Yes I’m a noob. I’m currently in a Codecademy intensive program. I’m having a problem w all the projects I’ve pulled to GitHub keep going to the same repo, when I’ve been trying to have separate repo’s for each project, just to practice. It would be much easier to show someone on slack but I’m not sure who would help considering I don’t know a general workspace to get into to ask. I have 11 repo’s and the last 5 of them have went to the same repo? I’ve tried to ‘reset’ git and have searched foooorrever and can’t find any answer, so any help would be greatly appreciated and if someone would be able to get on slack that would be even better. I also dont know if I should put my slack info on here, so I’ll wait for a response. Gotta luv the noobs lol. Thx in advance
I suggest doing all git stuff in the command line before letting Atom handle it. You will learn it a lot better and be far more comfortable if something goes wrong on the Atom side.
I’ve never heard of this issue either, so it’s likely you set up the local git repos wrong. In the command line, you may want to run
git remote --verbose on each local repo to see what they are synced with.
Yeah, I have been using Git Bash for my projects and GitHub of course to practice the standard workflow of it all but I know I’m just in over my head. I agree that I have a lot of things messed up and trying to explain what I don’t know what’s wrong is impossible, especially for a noob lol. That’s why I need someone to look over what I have going on over here, mainly my local file setup and my Git. I feel like Git is all messed up with add’s, push’s, etc. I wish I could just start all over. Thanks for your response and I will def try what you said. I actually ended just copying and pasting my code from atom onto github lol, just to turn it in for review.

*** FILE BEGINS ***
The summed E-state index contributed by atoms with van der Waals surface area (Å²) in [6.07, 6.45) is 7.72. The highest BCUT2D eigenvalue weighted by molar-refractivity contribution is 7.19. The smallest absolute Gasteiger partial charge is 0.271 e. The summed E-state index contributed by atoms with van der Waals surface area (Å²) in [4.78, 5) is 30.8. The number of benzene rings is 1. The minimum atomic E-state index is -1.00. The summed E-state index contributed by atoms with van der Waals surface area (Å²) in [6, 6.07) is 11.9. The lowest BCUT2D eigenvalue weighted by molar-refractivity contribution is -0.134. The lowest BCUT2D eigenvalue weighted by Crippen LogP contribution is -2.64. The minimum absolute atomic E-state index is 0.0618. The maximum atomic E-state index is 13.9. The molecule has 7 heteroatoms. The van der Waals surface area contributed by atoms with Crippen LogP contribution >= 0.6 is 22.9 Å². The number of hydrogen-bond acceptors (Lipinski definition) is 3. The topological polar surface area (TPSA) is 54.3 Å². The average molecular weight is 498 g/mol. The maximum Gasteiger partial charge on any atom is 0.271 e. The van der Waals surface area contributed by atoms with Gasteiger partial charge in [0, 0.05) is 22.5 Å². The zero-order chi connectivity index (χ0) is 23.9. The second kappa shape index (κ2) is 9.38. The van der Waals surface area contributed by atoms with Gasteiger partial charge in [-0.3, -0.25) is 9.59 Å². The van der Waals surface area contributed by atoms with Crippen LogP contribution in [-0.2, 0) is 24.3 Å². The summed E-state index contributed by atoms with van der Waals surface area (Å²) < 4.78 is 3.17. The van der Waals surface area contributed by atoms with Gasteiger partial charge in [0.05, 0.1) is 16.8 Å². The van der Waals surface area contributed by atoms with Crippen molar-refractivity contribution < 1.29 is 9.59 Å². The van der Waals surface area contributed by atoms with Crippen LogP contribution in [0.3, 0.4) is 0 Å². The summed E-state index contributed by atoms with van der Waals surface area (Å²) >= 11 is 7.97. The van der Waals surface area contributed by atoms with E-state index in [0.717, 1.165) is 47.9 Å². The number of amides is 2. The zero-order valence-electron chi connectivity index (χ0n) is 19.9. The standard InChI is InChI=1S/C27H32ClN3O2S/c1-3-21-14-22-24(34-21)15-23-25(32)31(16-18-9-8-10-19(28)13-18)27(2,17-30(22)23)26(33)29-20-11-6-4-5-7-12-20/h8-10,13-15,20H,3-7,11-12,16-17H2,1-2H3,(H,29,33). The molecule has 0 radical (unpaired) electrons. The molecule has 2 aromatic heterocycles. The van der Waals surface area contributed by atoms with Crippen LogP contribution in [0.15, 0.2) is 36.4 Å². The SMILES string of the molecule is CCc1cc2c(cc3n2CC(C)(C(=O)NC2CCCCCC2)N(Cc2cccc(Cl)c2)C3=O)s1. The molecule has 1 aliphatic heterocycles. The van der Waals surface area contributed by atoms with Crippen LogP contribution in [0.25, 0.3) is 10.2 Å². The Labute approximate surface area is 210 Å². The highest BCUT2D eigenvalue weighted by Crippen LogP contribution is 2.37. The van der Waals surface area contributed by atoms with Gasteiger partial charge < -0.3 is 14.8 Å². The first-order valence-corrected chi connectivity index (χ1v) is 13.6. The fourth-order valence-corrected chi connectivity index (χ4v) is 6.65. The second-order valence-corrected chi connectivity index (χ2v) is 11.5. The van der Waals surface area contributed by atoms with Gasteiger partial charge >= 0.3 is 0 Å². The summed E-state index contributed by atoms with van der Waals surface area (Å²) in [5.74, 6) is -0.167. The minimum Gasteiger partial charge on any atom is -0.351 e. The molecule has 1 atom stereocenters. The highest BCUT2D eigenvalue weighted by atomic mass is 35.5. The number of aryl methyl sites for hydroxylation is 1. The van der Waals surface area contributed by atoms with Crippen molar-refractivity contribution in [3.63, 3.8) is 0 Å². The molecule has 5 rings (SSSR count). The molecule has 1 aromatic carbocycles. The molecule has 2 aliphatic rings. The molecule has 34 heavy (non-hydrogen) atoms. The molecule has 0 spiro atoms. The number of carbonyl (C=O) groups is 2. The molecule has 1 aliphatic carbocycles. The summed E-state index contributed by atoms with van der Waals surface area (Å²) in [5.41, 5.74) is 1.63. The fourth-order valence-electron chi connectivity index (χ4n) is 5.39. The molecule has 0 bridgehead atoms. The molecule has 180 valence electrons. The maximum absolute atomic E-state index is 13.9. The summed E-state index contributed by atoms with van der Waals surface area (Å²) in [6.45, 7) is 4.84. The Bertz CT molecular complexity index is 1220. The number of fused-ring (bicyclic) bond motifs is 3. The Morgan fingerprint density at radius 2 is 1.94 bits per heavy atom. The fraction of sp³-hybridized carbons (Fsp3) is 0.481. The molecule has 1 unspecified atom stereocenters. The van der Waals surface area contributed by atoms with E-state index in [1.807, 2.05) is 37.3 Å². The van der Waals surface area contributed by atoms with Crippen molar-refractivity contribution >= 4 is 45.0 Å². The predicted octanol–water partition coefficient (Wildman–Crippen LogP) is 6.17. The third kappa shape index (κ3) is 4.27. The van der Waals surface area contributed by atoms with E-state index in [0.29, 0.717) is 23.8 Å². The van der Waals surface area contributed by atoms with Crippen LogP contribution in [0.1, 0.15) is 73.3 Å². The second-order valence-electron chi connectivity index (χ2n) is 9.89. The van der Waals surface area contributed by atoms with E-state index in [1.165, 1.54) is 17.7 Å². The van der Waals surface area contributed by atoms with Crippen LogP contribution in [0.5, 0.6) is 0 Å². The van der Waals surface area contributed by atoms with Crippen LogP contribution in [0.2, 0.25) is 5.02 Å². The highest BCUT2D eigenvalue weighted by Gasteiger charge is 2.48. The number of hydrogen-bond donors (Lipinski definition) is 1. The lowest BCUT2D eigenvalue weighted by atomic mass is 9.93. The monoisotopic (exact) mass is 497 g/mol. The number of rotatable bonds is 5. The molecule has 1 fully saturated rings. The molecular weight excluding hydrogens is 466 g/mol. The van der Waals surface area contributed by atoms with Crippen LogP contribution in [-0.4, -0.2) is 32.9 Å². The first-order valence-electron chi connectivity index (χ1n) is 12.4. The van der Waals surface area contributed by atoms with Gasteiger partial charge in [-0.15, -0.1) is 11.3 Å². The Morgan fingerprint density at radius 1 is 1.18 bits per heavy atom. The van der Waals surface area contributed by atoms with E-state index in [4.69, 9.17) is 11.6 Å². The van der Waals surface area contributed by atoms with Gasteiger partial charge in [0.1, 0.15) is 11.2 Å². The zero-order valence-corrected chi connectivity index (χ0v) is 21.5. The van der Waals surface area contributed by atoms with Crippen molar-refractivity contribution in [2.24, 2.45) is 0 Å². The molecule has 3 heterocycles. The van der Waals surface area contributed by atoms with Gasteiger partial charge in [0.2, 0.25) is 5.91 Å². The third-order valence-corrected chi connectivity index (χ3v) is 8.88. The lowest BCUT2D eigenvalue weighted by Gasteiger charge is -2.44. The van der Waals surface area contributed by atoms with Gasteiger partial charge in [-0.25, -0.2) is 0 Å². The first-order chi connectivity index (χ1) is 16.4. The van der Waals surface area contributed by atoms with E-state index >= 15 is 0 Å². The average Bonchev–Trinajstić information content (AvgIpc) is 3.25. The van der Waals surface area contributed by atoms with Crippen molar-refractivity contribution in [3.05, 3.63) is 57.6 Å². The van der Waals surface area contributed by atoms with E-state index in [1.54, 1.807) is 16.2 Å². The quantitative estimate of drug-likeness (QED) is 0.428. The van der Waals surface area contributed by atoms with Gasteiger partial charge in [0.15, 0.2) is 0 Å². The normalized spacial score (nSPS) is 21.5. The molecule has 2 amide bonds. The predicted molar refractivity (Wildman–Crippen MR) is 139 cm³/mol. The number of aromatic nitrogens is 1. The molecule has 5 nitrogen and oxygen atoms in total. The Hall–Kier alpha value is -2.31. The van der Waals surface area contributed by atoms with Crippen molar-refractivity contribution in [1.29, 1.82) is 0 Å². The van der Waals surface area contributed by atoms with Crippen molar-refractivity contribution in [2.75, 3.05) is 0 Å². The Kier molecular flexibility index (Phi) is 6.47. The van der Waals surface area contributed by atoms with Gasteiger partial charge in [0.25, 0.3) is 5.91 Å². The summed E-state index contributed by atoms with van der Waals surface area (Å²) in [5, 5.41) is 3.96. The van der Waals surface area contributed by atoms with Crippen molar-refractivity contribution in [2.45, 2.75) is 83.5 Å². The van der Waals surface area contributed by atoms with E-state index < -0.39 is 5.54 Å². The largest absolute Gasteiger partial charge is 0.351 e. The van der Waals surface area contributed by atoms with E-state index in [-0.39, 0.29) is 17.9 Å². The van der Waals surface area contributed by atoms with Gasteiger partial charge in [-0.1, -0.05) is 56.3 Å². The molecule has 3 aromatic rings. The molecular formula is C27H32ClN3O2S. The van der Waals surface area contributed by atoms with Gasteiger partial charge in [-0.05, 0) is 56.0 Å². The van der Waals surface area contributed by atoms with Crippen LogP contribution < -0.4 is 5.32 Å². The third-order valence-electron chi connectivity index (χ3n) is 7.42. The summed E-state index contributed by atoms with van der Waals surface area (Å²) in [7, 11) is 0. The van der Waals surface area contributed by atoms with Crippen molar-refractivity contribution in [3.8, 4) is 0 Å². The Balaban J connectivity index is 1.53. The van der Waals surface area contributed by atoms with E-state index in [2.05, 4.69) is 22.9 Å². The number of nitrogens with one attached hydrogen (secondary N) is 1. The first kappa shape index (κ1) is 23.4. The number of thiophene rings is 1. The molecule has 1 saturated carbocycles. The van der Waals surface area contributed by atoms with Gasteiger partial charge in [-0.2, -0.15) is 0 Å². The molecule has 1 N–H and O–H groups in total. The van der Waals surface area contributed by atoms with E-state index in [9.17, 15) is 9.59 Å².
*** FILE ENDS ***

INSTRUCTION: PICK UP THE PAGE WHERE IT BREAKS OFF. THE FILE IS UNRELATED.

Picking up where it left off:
Is there a website like slack for community members to look and review others work? Or how do I get into a workspace on slack where I can get some help the same way?
Or maybe I’ll just start over with new local files and see if that helps.
If you have the latest version of the code on GitHub successfully, then there is no harm in deleting the local files and using
git clone to re-establish the local repo. If you run
git remote --verbose in each of the problematic repos, you should be able to see what’s wrong. You can use
git remote remove <name> and
git remote add <name> <url> to fix it manually, which would be a good learning process, but if you stick with git you’ll pick that up eventually anyway, and right now the most important thing is making sure that your code goes where it needs to go, so if deletion and
git clone can get your code the way you want it to be, do that.
For starting a new repo, the fastest way is to open a repo on GitHub and
clone it. You can (and I sometimes do, because I’m insufficiently work-averse) run
git init and
git remote add first, then go to GitHub, start a repo, and run
git push -u origin before you do anything else, but that’s not efficient. For best results, you should start a project on GitHub and treat the GitHub-hosted repo as canon. Any local repo you have is just a reflection of the true Platonic form of the code project that lives in The Cloud.
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